Dialectical Behavior Therapy (DBT) was developed in the late 1980s by Dr. Marsha Linehan and colleagues. It is a strength-based model that teaches how to live in the moment, develop healthy ways to cope with stress, regulate emotions, and improve relationships with others. The techniques used in DBT focus on the following skillset: mindfulness, distress tolerance, emotional regulation and interpersonal effectiveness.
Mindfulness skills help you slow down and focus on using healthy coping skills when you are in the midst of emotional pain. The strategy can also help you stay calm and avoid engaging in automatic negative thought patterns and impulsive behavior.
Distress tolerance skills help you develop tools to better manage and tolerate distress without engaging in negative or destructive behavior. This skillset improves the ability to tolerate hearing "no" or being disappointed.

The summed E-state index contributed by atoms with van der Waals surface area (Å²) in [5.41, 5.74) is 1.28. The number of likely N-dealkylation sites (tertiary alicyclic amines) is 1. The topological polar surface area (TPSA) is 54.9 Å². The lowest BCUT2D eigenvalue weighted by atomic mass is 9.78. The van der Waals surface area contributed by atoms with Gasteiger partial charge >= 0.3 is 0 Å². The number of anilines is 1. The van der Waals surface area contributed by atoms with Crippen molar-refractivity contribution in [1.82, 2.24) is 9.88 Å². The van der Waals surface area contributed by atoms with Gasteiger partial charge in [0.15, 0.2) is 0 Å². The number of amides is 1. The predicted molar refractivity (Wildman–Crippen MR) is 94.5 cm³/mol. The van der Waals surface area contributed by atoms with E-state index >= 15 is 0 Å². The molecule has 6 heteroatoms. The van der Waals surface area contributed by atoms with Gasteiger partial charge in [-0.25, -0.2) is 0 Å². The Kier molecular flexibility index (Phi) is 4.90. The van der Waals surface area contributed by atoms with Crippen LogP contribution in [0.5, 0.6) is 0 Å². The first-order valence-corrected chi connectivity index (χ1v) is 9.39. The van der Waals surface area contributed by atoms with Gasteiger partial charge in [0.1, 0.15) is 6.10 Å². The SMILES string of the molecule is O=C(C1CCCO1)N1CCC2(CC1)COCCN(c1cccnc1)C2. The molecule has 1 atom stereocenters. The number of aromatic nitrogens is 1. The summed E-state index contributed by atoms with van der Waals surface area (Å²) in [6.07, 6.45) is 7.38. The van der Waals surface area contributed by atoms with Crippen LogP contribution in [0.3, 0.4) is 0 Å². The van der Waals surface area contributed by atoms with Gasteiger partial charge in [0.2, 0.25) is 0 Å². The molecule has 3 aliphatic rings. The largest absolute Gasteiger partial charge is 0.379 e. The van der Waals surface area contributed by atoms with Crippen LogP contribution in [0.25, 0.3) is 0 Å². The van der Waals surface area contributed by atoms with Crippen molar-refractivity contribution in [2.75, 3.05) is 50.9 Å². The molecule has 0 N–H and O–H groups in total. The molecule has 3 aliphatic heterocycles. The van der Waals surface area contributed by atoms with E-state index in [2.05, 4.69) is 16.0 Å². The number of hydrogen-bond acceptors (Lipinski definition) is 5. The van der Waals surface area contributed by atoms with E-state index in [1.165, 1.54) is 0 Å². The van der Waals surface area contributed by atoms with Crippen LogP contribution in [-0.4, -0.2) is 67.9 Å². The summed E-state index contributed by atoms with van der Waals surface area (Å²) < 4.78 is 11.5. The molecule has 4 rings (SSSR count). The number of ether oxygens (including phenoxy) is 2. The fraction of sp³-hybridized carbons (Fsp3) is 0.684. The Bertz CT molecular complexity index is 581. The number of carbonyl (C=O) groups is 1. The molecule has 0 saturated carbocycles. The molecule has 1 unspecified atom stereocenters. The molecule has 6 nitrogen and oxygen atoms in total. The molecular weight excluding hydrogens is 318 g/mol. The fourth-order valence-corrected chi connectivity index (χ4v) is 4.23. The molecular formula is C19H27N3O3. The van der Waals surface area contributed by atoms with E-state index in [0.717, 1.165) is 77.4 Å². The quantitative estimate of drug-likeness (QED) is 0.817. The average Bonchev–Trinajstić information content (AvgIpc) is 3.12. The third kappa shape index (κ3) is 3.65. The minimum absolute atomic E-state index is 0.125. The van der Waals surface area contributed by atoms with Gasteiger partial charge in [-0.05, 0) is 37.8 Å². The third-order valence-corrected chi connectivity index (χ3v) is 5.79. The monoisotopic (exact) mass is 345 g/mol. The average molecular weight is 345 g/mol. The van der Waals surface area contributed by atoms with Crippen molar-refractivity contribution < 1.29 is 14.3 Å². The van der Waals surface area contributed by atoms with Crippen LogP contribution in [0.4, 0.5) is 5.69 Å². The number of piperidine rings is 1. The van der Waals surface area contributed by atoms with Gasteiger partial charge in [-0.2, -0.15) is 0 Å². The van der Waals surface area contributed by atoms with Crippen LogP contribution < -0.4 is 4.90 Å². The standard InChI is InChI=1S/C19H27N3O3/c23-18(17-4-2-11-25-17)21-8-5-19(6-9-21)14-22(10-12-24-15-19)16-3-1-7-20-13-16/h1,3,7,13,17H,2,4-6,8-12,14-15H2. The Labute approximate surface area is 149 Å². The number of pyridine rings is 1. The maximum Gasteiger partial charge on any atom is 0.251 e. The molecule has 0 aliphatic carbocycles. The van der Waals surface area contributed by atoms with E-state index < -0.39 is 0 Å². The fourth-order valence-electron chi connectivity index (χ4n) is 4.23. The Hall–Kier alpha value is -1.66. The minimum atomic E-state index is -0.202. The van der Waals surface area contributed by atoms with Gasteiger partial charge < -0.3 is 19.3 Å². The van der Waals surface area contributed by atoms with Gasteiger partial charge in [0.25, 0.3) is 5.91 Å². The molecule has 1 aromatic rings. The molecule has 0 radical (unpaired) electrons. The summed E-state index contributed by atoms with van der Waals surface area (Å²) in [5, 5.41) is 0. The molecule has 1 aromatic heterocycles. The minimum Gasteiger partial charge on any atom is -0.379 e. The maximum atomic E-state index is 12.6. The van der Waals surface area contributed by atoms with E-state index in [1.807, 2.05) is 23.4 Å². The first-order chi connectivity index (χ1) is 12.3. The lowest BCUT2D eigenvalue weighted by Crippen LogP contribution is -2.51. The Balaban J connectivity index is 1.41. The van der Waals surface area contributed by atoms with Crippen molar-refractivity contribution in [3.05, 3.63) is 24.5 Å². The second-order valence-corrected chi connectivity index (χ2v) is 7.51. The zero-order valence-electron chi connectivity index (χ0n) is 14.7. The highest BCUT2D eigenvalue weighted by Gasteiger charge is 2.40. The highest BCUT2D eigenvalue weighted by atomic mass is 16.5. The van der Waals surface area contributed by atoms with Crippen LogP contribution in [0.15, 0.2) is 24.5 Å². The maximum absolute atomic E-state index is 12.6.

Emotional Regulation helps to improve impulse control and delay responding to a stressful situation, where you choose to engage in a behavior instead of merely reacting to it and being on an autopilot.
Interpersonal Effectiveness assists with building healthy and respectful relationships where you learn how to effectively balance your needs with the needs of others. This is an empowering skillset that helps you to effectively communicate and deal with challenging people in your life.